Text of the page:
The Defence of DUFFER'S
E. D. Swinton, D.S.O., R.E.
Major General Sir Ernest
K.B.E., C.B., D.S.O.
classic in small unit tactics in the British and US Army. I recommend
this small book, without qualification, to the modern Infantry soldier.
What would you do?
Lieutenant Backsight Forethought
(BF to his friends) has been left in command of a 50 man reinforced
platoon to hold Duffer's Drift, the only ford on the Silliasvogel River
available to wheeled traffic. Here is his chance for fame and glory. He
has passed his officers courses and special qualifications.
"Now if they had given me a job," says BF, "like fighting the Battle of
Waterloo, I knew all about that, as I had crammed it up..."
While BF's task appears simple enough, the Boer enemy causes a
multitude of problems, but you, smart reader, with a quick mind and
sharp intellect will, no doubt, solve the problem before the first shot
ARMY COMMAND AND GENERAL STAFF COLLEGE
FORT LEAVENWORTH, KANSAS
Originally printed in the British United Service Magazine
(now incorporated in The Army Quarterly)
under the pseudonym N. Backsight Forethought
Reprinted by the United States Infantry Association, 1916
from the Infantry Journal, April, 1905
About the Author:
General Sir Ernest D. Swinton, K.B.E., C.B., D.S.O., was a noted
English soldier, author, and professor. Considered by Field Marshal
Earl Wavell as one of the most far-sighted officers the British Army
has produced, he wrote before World War I on the effects of air
warfare, mining and of psychological warfare. In 1914 Sir Swinton
completely revolutionized warfare by his invention of the tank; he,
more than anyone else, was responsible for its introduction and
development. He served as Professor of Military History at Oxford from
1925 to 1939, and later as Commandant of the Royal Tank Corps from 1934
to 1938 - earning the rank of Major General.
Captain, shortly after service in the Boer War, he wrote "The Defence
of Duffer's Drift," using the pseudonym, Lieutenant Backsight
Forethought, or BF. Duffer's Drift has become a military classic on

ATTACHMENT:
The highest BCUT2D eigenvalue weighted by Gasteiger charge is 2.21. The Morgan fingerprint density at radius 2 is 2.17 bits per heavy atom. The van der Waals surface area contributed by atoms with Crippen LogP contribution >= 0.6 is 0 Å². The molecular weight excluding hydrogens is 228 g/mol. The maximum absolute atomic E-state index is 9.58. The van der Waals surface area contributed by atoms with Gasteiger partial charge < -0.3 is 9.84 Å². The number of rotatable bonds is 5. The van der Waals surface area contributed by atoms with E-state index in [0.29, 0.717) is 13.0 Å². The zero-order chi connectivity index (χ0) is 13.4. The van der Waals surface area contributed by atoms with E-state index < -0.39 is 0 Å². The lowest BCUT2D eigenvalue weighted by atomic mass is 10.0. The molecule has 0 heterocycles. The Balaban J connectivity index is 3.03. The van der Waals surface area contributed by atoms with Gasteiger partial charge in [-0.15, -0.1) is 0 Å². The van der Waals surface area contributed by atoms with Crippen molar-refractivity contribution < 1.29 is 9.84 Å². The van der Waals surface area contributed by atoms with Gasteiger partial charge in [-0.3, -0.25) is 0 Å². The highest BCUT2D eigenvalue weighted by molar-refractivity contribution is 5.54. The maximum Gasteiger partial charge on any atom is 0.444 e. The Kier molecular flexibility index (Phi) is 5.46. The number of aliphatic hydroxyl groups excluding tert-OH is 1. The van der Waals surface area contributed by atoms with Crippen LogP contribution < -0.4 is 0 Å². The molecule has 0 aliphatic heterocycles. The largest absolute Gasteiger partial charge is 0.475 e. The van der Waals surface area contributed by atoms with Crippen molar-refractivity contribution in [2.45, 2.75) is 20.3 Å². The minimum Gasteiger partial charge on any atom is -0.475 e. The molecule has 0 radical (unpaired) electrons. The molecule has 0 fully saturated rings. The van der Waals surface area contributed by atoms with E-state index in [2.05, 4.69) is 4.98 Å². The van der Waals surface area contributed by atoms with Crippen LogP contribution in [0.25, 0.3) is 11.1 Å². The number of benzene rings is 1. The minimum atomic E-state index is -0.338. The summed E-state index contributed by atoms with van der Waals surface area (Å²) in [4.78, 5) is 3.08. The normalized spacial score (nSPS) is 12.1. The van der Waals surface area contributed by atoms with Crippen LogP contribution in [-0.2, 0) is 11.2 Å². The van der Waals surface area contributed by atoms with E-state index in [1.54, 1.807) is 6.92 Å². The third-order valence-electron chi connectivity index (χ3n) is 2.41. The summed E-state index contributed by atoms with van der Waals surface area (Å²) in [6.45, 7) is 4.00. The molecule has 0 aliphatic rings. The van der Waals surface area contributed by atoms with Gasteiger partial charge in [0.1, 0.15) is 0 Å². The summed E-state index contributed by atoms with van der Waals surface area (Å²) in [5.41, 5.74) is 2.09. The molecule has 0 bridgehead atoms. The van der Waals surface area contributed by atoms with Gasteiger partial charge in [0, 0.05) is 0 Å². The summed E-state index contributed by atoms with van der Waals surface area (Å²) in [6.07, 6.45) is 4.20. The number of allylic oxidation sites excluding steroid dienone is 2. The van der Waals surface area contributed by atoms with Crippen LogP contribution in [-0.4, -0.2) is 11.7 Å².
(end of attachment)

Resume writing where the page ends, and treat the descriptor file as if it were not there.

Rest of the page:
minor tactics in this century. In addition to Duffer's Drift, and
contributing to many journals, he authored The Green Curve in 1909 and
The Great Tab Dope, in 1915, under the pseudonym O'le Luk-Oie (Olaf
Shut-eye). His other works include The Study of War in 1926 and his
final publication, An Eastern Odyssey written in 1935.
(THE BOER WAR)
The Boers, Dutch for farmer, first settled
what is now Cape Province, Republic of South Africa in 1652. After
Great Britain annexed this territory in 1806, many of the Boers
departed on the "Great Trek" and created the Republic of Natal, the
Orange Free State, and the Transvaal. Gradual commercial control by the
British and discovery of gold and diamonds, among other things, served
to create hostility between the Boers and British, resulting in the
South African War or Boer War from 1899 to 1902.
The Boers initially outnumbered the British and were well
equipped, scoring impressive victories in the areas adjacent to their
territories. Even though the Boer armies finally surrendered, apparent
victory for the British was retarded by extensive and coordinated
guerilla warfare. The war was finally ended by the systematic
destruction of the Boer guerrilla units and hostilities were terminated
by the Treaty of Vereeniging in May 1902. The Boer territories were
annexed by Great Britain and were organized into the Union of South